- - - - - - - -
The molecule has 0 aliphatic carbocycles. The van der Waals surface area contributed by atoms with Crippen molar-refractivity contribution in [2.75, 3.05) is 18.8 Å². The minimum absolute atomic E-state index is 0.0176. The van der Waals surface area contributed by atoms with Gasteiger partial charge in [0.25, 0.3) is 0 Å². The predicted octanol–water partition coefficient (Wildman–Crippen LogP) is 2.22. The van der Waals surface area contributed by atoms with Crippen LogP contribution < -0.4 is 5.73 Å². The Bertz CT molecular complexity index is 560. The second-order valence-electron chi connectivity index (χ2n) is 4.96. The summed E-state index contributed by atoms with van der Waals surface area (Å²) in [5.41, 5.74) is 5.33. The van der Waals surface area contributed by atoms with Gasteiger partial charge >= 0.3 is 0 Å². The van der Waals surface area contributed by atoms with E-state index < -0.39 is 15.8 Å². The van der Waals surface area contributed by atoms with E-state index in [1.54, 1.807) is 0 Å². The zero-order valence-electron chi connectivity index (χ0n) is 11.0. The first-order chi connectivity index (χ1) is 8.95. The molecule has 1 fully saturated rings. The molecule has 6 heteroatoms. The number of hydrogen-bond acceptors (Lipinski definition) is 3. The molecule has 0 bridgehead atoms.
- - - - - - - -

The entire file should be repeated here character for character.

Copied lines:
The molecule has 0 aliphatic carbocycles. The van der Waals surface area contributed by atoms with Crippen molar-refractivity contribution in [2.75, 3.05) is 18.8 Å². The minimum absolute atomic E-state index is 0.0176. The van der Waals surface area contributed by atoms with Gasteiger partial charge in [0.25, 0.3) is 0 Å². The predicted octanol–water partition coefficient (Wildman–Crippen LogP) is 2.22. The van der Waals surface area contributed by atoms with Crippen LogP contribution < -0.4 is 5.73 Å². The Bertz CT molecular complexity index is 560. The second-order valence-electron chi connectivity index (χ2n) is 4.96. The summed E-state index contributed by atoms with van der Waals surface area (Å²) in [5.41, 5.74) is 5.33. The van der Waals surface area contributed by atoms with Gasteiger partial charge >= 0.3 is 0 Å². The van der Waals surface area contributed by atoms with E-state index < -0.39 is 15.8 Å². The van der Waals surface area contributed by atoms with E-state index in [1.54, 1.807) is 0 Å². The zero-order valence-electron chi connectivity index (χ0n) is 11.0. The first-order chi connectivity index (χ1) is 8.95. The molecule has 1 fully saturated rings. The molecule has 6 heteroatoms. The number of hydrogen-bond acceptors (Lipinski definition) is 3. The molecule has 0 bridgehead atoms.